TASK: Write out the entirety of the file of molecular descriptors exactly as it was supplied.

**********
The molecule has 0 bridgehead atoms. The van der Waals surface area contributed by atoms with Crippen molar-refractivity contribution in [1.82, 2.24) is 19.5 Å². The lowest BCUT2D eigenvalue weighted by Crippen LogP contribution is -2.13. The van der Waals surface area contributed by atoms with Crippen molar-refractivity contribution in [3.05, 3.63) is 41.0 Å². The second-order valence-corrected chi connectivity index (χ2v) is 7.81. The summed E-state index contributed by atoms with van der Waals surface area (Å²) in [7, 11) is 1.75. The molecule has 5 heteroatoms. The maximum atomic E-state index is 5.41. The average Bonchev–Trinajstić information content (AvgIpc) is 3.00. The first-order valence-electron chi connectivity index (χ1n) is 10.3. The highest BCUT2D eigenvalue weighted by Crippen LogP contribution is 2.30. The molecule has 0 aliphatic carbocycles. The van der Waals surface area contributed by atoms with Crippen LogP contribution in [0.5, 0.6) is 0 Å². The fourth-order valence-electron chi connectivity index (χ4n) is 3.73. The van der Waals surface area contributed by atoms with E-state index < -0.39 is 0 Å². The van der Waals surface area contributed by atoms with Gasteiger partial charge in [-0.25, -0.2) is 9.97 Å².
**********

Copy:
The molecule has 0 bridgehead atoms. The van der Waals surface area contributed by atoms with Crippen molar-refractivity contribution in [1.82, 2.24) is 19.5 Å². The lowest BCUT2D eigenvalue weighted by Crippen LogP contribution is -2.13. The van der Waals surface area contributed by atoms with Crippen molar-refractivity contribution in [3.05, 3.63) is 41.0 Å². The second-order valence-corrected chi connectivity index (χ2v) is 7.81. The summed E-state index contributed by atoms with van der Waals surface area (Å²) in [7, 11) is 1.75. The molecule has 5 heteroatoms. The maximum atomic E-state index is 5.41. The average Bonchev–Trinajstić information content (AvgIpc) is 3.00. The first-order valence-electron chi connectivity index (χ1n) is 10.3. The highest BCUT2D eigenvalue weighted by Crippen LogP contribution is 2.30. The molecule has 0 aliphatic carbocycles. The van der Waals surface area contributed by atoms with Crippen LogP contribution in [0.5, 0.6) is 0 Å². The fourth-order valence-electron chi connectivity index (χ4n) is 3.73. The van der Waals surface area contributed by atoms with E-state index < -0.39 is 0 Å². The van der Waals surface area contributed by atoms with Gasteiger partial charge in [-0.25, -0.2) is 9.97 Å².